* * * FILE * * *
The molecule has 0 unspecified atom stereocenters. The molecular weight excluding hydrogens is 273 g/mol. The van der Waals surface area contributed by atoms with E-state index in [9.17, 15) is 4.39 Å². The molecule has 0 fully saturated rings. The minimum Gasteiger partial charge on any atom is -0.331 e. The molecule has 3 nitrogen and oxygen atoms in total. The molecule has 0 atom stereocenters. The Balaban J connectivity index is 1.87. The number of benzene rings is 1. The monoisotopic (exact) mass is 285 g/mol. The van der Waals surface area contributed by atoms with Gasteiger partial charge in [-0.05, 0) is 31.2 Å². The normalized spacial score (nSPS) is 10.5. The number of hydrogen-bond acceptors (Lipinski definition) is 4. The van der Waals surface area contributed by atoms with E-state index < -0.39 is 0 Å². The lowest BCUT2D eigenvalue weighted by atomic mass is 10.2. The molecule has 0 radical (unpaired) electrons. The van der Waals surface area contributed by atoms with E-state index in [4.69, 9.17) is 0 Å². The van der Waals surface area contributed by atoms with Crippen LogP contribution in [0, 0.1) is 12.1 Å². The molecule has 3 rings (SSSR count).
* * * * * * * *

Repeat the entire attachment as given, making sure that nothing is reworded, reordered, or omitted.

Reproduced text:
The molecule has 0 unspecified atom stereocenters. The molecular weight excluding hydrogens is 273 g/mol. The van der Waals surface area contributed by atoms with E-state index in [9.17, 15) is 4.39 Å². The molecule has 0 fully saturated rings. The minimum Gasteiger partial charge on any atom is -0.331 e. The molecule has 3 nitrogen and oxygen atoms in total. The molecule has 0 atom stereocenters. The Balaban J connectivity index is 1.87. The number of benzene rings is 1. The monoisotopic (exact) mass is 285 g/mol. The van der Waals surface area contributed by atoms with Gasteiger partial charge in [-0.05, 0) is 31.2 Å². The normalized spacial score (nSPS) is 10.5. The number of hydrogen-bond acceptors (Lipinski definition) is 4. The van der Waals surface area contributed by atoms with E-state index < -0.39 is 0 Å². The lowest BCUT2D eigenvalue weighted by atomic mass is 10.2. The molecule has 0 radical (unpaired) electrons. The van der Waals surface area contributed by atoms with E-state index in [4.69, 9.17) is 0 Å². The van der Waals surface area contributed by atoms with Crippen LogP contribution in [0, 0.1) is 12.1 Å². The molecule has 3 rings (SSSR count).